Even from his early days in Pittsburgh, Andy Warhol demonstrated unique artistic talent. He began his successful career in magazine illustration and advertising, but became better known for his portraits. Andy Warhol portraits were, and continue to be, in a category of their own. They are more than mere pictures; they tell a fascinating tale of his personal and artistic circle, as well as a chronicle of many of the most talented, best-known and wealthiest public figures of the period. Warhol's celebrated subjects included tycoons, entertainers, fashion designers and drag queens. His most famous portraits of Marilyn Monroe, Elizabeth Taylor, Jacqueline Kennedy Onassis, and Liza Minnelli are recognized all over the world.
Unlike traditional portraiture, Warhol relied exclusively on photographs to capture the image of his subjects. He often made use of photos from magazines and newspapers and, by employing photomechanical reproduction techniques, he was able to enlarge and transfer the image onto a canvas. He then painted patches of color to enliven the flat surface and to personalize the painting; thus, Andy Warhol portraits came to life.
There was often a personal connection between Warhol and his subjects. For example, his Campbell's Soup Cans paintings stem from a childhood memory, a time when his mother often fed him Campbell's Soup. Other works functioned as a personal statement about art. Warhol painted dollar signs and dollar bills as a symbolic representation of the relationship between art and money. For Warhol, the "secret" of art was based on its undeniable connection to money. These unique pieces redefined the notion of art as a means of expression to art as a means of survival.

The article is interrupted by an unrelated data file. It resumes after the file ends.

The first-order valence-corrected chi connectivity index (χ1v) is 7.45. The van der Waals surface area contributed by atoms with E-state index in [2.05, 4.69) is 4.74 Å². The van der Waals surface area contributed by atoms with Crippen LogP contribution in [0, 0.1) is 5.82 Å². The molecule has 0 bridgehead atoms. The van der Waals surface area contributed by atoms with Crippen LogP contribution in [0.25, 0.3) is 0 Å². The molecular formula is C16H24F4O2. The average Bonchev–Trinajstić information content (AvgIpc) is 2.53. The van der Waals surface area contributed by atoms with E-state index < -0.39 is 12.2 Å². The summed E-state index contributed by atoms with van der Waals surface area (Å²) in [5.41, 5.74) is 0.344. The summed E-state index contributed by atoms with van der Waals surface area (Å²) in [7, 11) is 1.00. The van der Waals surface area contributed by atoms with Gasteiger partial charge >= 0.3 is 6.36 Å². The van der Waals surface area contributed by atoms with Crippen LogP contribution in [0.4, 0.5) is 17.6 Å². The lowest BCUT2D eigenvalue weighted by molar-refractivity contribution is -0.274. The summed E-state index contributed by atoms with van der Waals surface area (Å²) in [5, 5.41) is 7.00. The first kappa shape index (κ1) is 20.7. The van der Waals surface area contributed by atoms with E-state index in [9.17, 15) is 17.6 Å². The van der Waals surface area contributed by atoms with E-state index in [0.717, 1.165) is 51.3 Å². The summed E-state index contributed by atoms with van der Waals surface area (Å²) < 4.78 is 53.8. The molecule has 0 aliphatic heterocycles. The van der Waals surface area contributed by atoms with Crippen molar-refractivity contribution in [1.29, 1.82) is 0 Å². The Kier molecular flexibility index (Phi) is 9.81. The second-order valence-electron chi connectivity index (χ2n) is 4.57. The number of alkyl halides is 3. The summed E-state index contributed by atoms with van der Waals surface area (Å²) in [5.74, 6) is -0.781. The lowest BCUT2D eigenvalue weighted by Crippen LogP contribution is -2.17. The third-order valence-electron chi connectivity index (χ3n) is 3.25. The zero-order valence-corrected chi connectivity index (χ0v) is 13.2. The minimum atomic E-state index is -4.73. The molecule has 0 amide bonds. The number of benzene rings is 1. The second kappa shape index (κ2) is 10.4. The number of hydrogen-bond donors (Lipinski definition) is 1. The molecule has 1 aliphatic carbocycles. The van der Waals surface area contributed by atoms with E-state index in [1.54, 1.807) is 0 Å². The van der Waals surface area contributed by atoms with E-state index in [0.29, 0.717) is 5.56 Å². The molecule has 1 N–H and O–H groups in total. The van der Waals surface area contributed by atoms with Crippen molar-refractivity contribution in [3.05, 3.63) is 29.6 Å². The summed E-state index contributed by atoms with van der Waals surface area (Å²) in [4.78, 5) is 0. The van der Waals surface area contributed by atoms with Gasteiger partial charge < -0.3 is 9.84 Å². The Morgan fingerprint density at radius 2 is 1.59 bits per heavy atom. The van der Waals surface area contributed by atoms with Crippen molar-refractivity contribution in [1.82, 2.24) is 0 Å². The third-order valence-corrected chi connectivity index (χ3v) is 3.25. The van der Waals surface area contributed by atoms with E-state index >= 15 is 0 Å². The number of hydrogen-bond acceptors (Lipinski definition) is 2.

After his travels around the world, Warhol began to devote more energy to painting. He created his Coca-Cola paintings in 1961, and followed with a series of Campbell's Soup Cans in 1962. The soup cans caused a sensation in the art world and proclaimed Warhol a celebrity. That same year, he began a long series of celebrity portraits, including Marilyn Monroe, Elvis Presley, and Elizabeth Taylor. After announcing his retirement from painting in 1965 in order to pursue a career in filmmaking, Warhol took up painting again in 1966, and decided to expand his activities to include performance art in a traveling multimedia show.
Although Warhol was both successful and scandalous in the 1960s, he became somewhat of an entrepreneur in the 1970s as he devoted much of his time to portraying rich patrons for commissions. His clients included Mick Jagger, Liza Minnelli, John Lennon, Diana Ross, Brigitte Bardot, and Michael Jackson. In 1971, Warhol co-designed the Grammy-winning cover for The Rolling Stones' album Sticky Fingers, featuring a close-up photo of the torso of a man wearing blue jeans with a real working zipper. Subsequently, he received many more commissions to design music LP covers.
Warhol re-emerged as a critical and financial success in the 1980s, partially due to his affiliation and friendships with a number of prolific younger artists. In 1985, he was selected as one of the Absolut Vodka artists. Several of his paintings were used in advertisements, bringing his art to a much broader audience. During this period, all of his works were created with the help of paid assistants, managers, and friends.
Andy Warhol Portraits
After his tragic death in 1987, Warhol's estate was auctioned over a period of ten days to raise money for his visual arts foundation. Andy Warhol portraits of Marilyn Monroe, Elizabeth Taylor, Jackie O. and, of course, Campbell's Soup Cans, brought portraiture back into mainstream culture as an important art form.